The COVID-19 pandemic has made it clear that Canada’s digital divides are multiple, deeply entrenched, and a significant threat to our individual and collective well-being. Arguably, these divides have grown into chasms.
Considering that policy statements about the urgent need for broadband began appearing in Canada as early as the late 1980s, the lack of universally accessible, affordable, reliable, scalable broadband infrastructure in this country represents generational policy failure. Delivering on repeated promises to connect everyone in Canada to critical infrastructure and to build communities’ capacity to realize the social and economic benefits of connectivity is a matter of equity.
We know the pandemic has had highly uneven consequences for Black Canadians, Indigenous people and people of colour, as well as for unhoused people, precariously employed, rural and otherwise marginalized people. And the costs of being on the wrong side of the digital divide are disproportionately borne by these same communities. In terms of both the capital required to access digital infrastructure, and the capacity required to realize the full benefits of connectivity, digital injustices are layered and complex, and reflect the systemic and structural barriers to full participation that have been baked into Canada’s disconnected digital policies.
Since March 2020, when entire countries, including Canada, pivoted to remote and online work, learning and socializing, digital infrastructure and capacity have become more critical than ever. Despite decades of warnings by communities and researchers alike (including ourselves), we were woefully unprepared for this moment. Similar to the old adage that “the best time to plant a tree is 20 years ago,” the best time to invest in digital infrastructure and capacity was a decade ago, or two. Unfortunately, most orders of government in Canada have been stuck on continuous repeat, while hoping for different results. It’s not working.
Indeed, while well-intentioned, most current broadband investment programs essentially throw good money into the same failed policies. It may surprise some to learn that Canada was once a leader in rural broadband extension and adoption. However, recent reports have highlighted that we are one of the most expensive countries when it comes to cellular data packages, and that more than half of Canada’s rural households still do not have access up to the speed of the CRTC’s own lacklustre targets — at least 50 Megabits per second (Mbps) for downloads and 10 Mbps for uploads — for minimum internet services.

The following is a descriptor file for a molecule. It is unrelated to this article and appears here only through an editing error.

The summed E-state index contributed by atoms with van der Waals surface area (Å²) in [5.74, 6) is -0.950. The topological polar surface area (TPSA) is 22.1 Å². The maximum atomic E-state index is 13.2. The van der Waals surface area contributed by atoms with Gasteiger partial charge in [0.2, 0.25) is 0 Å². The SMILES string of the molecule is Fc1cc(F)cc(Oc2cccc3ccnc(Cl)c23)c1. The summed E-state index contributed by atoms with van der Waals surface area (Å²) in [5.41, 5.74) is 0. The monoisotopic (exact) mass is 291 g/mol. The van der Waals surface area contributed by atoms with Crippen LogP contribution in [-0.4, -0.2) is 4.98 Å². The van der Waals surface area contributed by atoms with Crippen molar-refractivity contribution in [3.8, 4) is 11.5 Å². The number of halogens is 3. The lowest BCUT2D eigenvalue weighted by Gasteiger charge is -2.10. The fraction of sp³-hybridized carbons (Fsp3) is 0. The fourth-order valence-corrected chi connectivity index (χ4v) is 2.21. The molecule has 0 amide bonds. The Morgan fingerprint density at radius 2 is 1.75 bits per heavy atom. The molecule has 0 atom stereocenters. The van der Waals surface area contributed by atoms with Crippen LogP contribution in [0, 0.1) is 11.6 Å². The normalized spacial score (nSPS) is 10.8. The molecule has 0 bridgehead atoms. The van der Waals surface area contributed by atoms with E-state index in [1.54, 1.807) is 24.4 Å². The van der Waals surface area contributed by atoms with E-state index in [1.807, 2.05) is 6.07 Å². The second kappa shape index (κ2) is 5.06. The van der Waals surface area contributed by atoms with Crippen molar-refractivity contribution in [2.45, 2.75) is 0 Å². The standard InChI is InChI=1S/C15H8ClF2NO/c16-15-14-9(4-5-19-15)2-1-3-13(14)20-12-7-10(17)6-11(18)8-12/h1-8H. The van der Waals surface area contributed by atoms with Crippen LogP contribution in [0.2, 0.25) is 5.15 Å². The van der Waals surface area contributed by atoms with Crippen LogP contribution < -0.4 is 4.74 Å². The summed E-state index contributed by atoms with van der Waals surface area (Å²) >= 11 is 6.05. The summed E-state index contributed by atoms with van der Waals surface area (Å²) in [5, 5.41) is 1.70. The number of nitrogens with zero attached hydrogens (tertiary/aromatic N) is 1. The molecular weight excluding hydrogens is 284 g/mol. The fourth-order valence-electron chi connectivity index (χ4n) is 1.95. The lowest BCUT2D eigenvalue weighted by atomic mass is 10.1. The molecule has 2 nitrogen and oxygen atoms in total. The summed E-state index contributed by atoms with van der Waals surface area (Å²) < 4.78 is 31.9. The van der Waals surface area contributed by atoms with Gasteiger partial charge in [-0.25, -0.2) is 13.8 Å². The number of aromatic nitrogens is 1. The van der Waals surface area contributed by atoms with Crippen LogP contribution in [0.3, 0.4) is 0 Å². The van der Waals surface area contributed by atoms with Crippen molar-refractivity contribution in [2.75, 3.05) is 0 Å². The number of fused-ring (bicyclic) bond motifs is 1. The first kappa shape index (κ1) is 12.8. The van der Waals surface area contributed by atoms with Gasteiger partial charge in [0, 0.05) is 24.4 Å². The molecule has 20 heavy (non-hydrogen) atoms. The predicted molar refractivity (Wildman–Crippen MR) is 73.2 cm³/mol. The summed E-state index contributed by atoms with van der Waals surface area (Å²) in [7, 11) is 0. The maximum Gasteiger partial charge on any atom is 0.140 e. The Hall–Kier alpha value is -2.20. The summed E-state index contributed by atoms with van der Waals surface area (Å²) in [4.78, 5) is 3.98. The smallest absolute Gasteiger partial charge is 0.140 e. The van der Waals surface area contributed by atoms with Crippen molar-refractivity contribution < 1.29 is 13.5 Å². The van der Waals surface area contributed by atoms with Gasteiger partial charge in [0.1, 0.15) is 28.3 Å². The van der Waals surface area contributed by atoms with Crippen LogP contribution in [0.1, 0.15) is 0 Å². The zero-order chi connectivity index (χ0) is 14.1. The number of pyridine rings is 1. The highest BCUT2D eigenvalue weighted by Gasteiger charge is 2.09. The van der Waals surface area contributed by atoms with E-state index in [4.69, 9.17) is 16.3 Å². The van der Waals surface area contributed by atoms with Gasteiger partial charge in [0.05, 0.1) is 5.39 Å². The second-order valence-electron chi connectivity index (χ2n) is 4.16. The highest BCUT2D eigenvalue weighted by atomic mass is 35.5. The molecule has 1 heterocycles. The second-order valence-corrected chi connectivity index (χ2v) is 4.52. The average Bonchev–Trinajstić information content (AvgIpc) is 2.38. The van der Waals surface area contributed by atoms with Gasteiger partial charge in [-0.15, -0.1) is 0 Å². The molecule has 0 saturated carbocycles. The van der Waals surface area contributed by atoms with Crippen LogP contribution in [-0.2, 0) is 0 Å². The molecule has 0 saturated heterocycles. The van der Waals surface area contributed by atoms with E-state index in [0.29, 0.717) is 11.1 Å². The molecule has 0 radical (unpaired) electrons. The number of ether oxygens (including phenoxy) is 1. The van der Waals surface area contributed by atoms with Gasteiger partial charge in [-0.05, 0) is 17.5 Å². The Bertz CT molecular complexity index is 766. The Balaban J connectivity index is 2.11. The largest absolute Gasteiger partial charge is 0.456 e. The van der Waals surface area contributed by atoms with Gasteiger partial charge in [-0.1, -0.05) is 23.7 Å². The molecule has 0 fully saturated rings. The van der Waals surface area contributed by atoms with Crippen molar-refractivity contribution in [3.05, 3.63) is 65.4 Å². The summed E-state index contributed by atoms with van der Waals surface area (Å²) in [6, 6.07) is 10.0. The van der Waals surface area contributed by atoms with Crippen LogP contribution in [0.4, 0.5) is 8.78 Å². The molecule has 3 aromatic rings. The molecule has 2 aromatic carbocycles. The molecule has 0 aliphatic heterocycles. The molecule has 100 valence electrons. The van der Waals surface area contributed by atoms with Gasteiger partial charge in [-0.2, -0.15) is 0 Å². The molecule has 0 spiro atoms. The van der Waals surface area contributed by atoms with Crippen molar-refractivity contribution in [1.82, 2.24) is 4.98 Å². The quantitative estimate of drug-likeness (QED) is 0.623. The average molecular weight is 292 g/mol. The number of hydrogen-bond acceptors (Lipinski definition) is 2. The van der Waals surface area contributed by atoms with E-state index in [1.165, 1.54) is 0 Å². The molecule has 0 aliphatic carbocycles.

Indeed, while the Government of Canada announced $1.75 billion in funding through the Universal Broadband Fund (UBF) mid-pandemic to address this problem, and has spent billions of dollars across about a dozen broadband programs since the early 1990s (the most recent iterations being the UBF, the Connect to Innovate program and, previously, the Connecting Canadians program), the Auditor General of Canada in 2016 pegged the actual cost of connecting all Canadians to fibre-optic broadband at somewhere between $40 and $50 billion. The gap between policy makers’ grasp of this problem and the implications of our digital infrastructure deficit is as deep as the rural/urban digital divide itself.
Since the deregulation of the telecommunications industry in Canada in the 1990s, the CRTC has lacked the wherewithal to enact meaningful legislation or enforce consequences for failed project delivery.
How did we get here? Canada’s rural/urban divide is largely a result of three factors that, combined, undermine progress toward ensuring underserved communities get connected.
A lack of meaningful, contemporary regulatory frameworks and an abdication of public stewardship.
In this regard, the Canadian Radio-television and Telecommunications Commission (CRTC) is a regulator in name only. Since the deregulation of the telecommunications industry in Canada in the 1990s, the CRTC has lacked the wherewithal to enact meaningful legislation or enforce consequences for failed project delivery — and has recently demonstrated a lack of leadership in exercising whatever aspects of its mandate that remain. These inadequacies are compounded by jurisdictional confusion between and within municipal, provincial and federal governments. The result is not only inefficient broadband policy and governance, but ineffective policy frameworks and investment.
A reliance on a misguided “field of dreams” approach to investing in infrastructure that has resulted in unevenly distributed, patchy networks.
When building digital infrastructure is treated as one-off project work and addressed through private sector stimulus investment to serve single municipalities, hospitals, schools or networks, the result is a programmatic cycle that does not address or solve systemic and structural challenges to connecting all Canadians to critical internet services. This approach fails to confront the reality that if the private sector were able or willing to solve the broadband infrastructure deficit without significant oversight and accountability to public stewardship, it would have already done so by now. We have 30-plus years of evidence that it will not.
Capacity deficits that create a vicious cycle that leads to lack of investment in digital infrastructure.
Communities without the technical, financial and social capital required to assess, procure and manage key digital infrastructure are also those most likely to be limited by a lack of education, skills or political de-prioritization of broadband infrastructure and digital capacity. The less capacity individuals and communities have to address current challenges, the less capacity they will have to seize future opportunities, creating an ever-widening capacity gap that mirrors and magnifies the divide in connectivity.